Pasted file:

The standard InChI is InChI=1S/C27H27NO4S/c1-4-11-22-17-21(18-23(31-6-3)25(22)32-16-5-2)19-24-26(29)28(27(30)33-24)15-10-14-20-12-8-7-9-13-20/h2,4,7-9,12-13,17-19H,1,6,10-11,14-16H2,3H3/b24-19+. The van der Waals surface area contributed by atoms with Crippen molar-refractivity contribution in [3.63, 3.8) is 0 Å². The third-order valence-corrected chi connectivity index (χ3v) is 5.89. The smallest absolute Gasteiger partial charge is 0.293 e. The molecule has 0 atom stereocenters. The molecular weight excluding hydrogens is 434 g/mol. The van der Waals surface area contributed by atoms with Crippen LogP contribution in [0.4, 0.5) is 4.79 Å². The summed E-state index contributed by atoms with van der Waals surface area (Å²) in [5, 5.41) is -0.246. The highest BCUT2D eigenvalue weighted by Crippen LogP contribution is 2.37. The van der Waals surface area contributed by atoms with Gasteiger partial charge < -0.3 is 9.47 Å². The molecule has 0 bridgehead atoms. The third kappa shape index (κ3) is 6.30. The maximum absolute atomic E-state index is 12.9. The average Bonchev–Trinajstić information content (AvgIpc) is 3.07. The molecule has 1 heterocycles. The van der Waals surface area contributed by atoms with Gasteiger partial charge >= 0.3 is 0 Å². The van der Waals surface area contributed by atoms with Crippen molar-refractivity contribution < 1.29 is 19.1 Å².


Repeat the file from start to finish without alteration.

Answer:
The standard InChI is InChI=1S/C27H27NO4S/c1-4-11-22-17-21(18-23(31-6-3)25(22)32-16-5-2)19-24-26(29)28(27(30)33-24)15-10-14-20-12-8-7-9-13-20/h2,4,7-9,12-13,17-19H,1,6,10-11,14-16H2,3H3/b24-19+. The van der Waals surface area contributed by atoms with Crippen molar-refractivity contribution in [3.63, 3.8) is 0 Å². The third-order valence-corrected chi connectivity index (χ3v) is 5.89. The smallest absolute Gasteiger partial charge is 0.293 e. The molecule has 0 atom stereocenters. The molecular weight excluding hydrogens is 434 g/mol. The van der Waals surface area contributed by atoms with Crippen LogP contribution in [0.4, 0.5) is 4.79 Å². The summed E-state index contributed by atoms with van der Waals surface area (Å²) in [5, 5.41) is -0.246. The highest BCUT2D eigenvalue weighted by Crippen LogP contribution is 2.37. The van der Waals surface area contributed by atoms with Gasteiger partial charge < -0.3 is 9.47 Å². The molecule has 0 bridgehead atoms. The third kappa shape index (κ3) is 6.30. The maximum absolute atomic E-state index is 12.9. The average Bonchev–Trinajstić information content (AvgIpc) is 3.07. The molecule has 1 heterocycles. The van der Waals surface area contributed by atoms with Gasteiger partial charge >= 0.3 is 0 Å². The van der Waals surface area contributed by atoms with Crippen molar-refractivity contribution < 1.29 is 19.1 Å².